After months of evidence from more than 100 witnesses suggesting the New York Police Department sets quotas on the number of stop-and-frisks, instructs officers to target black men, and taunts young teens, federal judge Shira A. Scheindlin ended the trial by expressing considerable alarm about the “high error rate” of the controversial stop-and-frisk program, and questioned whether police racially profile. The New York Times reports:
“A lot of people are being frisked or searched on suspicion of having a gun and nobody has a gun,” Judge Scheindlin, of Federal District Court in Manhattan, said on Monday during closing arguments in the trial. “So the point is: the suspicion turns out to be wrong in most of the cases.” […]
Observing that only about 12 percent of police stops resulted in an arrest or summons, Judge Scheindlin, who is hearing the case without a jury, focused her remarks on Monday on the other 88 percent of stops, in which the police did not find evidence of criminality after a stop. She characterized that as “a high error rate” and remarked to a lawyer representing the city, “You reasonably suspect something and you’re wrong 90 percent of the time.”
“That is a lot of misjudgment of suspicion,” Judge Scheindlin said, suggesting officers were wrongly interpreting innocent behavior as suspicious.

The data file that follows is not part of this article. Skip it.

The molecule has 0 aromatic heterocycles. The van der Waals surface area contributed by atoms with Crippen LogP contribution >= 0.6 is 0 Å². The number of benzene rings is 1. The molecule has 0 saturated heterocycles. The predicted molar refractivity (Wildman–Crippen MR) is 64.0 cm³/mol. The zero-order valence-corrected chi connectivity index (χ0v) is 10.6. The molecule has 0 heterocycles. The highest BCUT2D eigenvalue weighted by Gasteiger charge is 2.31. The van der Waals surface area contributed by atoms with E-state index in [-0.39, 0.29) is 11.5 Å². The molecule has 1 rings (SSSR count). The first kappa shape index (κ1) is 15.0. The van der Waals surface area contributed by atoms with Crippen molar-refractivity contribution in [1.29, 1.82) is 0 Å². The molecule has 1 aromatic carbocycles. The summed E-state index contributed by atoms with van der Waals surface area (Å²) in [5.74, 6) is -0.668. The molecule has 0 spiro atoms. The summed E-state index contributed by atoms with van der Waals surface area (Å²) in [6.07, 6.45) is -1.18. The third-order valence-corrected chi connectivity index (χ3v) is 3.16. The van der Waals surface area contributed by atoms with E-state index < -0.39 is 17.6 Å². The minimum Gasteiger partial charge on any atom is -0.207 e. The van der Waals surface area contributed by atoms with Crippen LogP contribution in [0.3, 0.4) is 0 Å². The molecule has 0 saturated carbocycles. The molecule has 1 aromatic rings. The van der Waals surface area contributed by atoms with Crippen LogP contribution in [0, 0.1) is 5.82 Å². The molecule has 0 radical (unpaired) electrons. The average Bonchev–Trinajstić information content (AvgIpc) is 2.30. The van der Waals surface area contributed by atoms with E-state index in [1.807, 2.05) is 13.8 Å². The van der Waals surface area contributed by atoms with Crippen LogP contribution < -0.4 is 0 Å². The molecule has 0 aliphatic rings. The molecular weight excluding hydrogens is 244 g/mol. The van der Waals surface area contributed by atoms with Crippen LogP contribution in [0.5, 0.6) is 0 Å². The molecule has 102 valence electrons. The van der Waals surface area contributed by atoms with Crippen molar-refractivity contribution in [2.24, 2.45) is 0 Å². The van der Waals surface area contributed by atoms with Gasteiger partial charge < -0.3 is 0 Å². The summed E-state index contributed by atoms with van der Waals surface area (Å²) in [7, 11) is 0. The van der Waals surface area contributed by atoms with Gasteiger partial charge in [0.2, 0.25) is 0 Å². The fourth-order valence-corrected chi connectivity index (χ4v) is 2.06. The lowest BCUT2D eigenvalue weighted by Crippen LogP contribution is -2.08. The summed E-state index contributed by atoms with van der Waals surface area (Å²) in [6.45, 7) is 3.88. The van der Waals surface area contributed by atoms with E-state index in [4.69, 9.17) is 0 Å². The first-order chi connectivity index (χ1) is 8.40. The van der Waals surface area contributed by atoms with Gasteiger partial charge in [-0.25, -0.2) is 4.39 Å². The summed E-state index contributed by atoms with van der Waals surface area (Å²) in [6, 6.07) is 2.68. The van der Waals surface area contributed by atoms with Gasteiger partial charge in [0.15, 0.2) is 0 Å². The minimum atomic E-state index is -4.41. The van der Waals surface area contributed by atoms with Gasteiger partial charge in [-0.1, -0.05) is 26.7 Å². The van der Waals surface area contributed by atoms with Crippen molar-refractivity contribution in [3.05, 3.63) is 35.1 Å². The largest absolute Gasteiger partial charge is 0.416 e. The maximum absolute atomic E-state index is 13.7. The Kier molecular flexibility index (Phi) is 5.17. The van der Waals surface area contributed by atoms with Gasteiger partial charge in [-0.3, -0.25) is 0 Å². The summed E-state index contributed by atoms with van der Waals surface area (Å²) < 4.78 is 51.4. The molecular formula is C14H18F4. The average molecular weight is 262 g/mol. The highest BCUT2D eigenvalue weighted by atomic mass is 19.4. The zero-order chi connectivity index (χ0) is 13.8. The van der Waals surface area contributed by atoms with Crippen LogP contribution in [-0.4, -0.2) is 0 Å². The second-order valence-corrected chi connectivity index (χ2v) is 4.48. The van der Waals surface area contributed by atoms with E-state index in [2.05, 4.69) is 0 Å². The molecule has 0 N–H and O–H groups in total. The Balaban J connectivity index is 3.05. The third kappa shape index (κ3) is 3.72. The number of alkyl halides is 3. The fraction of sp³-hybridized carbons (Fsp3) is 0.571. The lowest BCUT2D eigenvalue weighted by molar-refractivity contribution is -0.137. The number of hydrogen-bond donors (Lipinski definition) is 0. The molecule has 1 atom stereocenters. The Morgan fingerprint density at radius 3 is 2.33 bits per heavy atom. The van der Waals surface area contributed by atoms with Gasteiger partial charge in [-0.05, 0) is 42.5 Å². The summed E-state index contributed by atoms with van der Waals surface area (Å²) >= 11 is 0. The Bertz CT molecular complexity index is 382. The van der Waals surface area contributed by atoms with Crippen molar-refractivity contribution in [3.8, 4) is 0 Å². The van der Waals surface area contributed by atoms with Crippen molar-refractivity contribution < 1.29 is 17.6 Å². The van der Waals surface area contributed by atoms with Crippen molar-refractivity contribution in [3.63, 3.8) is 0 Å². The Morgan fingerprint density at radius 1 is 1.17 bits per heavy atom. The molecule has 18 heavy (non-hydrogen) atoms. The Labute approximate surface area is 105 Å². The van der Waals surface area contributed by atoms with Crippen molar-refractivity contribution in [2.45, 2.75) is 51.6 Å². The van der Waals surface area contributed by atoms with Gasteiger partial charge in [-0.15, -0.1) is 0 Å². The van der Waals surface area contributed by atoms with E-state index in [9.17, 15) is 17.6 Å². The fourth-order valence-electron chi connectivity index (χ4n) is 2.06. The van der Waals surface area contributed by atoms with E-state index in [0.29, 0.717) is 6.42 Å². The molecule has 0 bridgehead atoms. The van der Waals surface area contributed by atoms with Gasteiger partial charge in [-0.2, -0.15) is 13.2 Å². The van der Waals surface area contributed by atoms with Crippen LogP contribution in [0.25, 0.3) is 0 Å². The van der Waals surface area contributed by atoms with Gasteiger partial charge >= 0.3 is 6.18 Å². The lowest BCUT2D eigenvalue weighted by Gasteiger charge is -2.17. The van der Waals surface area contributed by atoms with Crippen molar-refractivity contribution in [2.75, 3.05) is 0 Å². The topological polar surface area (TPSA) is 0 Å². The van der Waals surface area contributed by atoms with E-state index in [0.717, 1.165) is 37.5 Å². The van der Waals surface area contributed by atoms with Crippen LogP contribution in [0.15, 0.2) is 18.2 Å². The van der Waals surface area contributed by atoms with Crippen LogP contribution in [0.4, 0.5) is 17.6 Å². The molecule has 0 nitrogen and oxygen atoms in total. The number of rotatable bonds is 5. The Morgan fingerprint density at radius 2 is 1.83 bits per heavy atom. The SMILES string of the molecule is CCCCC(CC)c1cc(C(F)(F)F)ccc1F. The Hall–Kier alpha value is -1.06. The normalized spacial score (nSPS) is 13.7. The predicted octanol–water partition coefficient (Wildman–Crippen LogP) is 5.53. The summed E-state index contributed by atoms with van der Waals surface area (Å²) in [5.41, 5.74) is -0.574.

Scheindlin was referring to the constitutional standard — “reasonable suspicion” — required for a police stop. She also questioned whether NYPD officers who make the “worrisome” argument that a higher stop and frisk rate among blacks and Hispanics mirrors higher crime rates in those populations are therefore using race as a basis for making otherwise inexplicable stops.
Plaintiffs in the class action lawsuit now underway allege an expansive and racist use of police stops has been applied without legal justification, subjecting vast swaths of the city’s young African American and Hispanic men to invasive frisks, unwarranted searches, and detention at police centers for alleged minor crimes, often marijuana possession. Scheindlin has already ruled in another stop-and-frisk case that police stops in the Bronx are likely unconstitutional.
The aggressive stop-and-frisk program has been justified as reducing crime, but new figures show that the crime rate went down with a drop in the number of stop-and-frisks under public pressure.